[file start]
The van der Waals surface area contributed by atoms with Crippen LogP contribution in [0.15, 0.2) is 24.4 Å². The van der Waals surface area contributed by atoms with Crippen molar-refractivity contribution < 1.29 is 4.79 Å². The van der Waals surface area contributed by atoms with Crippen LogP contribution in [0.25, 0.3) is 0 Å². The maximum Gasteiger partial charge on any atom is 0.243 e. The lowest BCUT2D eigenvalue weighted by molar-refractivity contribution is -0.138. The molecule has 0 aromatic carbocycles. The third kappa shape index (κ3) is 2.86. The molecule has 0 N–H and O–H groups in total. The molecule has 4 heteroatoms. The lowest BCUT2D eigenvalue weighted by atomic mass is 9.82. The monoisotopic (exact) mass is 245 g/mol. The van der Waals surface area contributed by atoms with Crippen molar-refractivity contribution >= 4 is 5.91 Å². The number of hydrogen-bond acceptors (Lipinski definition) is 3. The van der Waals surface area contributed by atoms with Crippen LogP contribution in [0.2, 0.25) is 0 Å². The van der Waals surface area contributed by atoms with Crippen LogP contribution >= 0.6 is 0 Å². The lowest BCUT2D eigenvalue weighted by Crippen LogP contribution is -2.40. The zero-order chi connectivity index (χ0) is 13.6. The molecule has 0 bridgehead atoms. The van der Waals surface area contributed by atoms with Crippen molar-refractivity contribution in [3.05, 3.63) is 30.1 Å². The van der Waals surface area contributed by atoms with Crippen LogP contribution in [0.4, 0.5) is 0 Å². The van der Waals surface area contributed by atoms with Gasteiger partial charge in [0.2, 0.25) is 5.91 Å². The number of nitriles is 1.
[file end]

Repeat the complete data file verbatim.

The van der Waals surface area contributed by atoms with Crippen LogP contribution in [0.15, 0.2) is 24.4 Å². The van der Waals surface area contributed by atoms with Crippen molar-refractivity contribution < 1.29 is 4.79 Å². The van der Waals surface area contributed by atoms with Crippen LogP contribution in [0.25, 0.3) is 0 Å². The maximum Gasteiger partial charge on any atom is 0.243 e. The lowest BCUT2D eigenvalue weighted by molar-refractivity contribution is -0.138. The molecule has 0 aromatic carbocycles. The third kappa shape index (κ3) is 2.86. The molecule has 0 N–H and O–H groups in total. The molecule has 4 heteroatoms. The lowest BCUT2D eigenvalue weighted by atomic mass is 9.82. The monoisotopic (exact) mass is 245 g/mol. The van der Waals surface area contributed by atoms with Crippen molar-refractivity contribution >= 4 is 5.91 Å². The number of hydrogen-bond acceptors (Lipinski definition) is 3. The van der Waals surface area contributed by atoms with Crippen LogP contribution in [0.2, 0.25) is 0 Å². The van der Waals surface area contributed by atoms with Crippen LogP contribution >= 0.6 is 0 Å². The lowest BCUT2D eigenvalue weighted by Crippen LogP contribution is -2.40. The zero-order chi connectivity index (χ0) is 13.6. The molecule has 0 bridgehead atoms. The van der Waals surface area contributed by atoms with Crippen molar-refractivity contribution in [3.05, 3.63) is 30.1 Å². The van der Waals surface area contributed by atoms with Crippen LogP contribution in [0.4, 0.5) is 0 Å². The van der Waals surface area contributed by atoms with Gasteiger partial charge in [0.2, 0.25) is 5.91 Å². The number of nitriles is 1.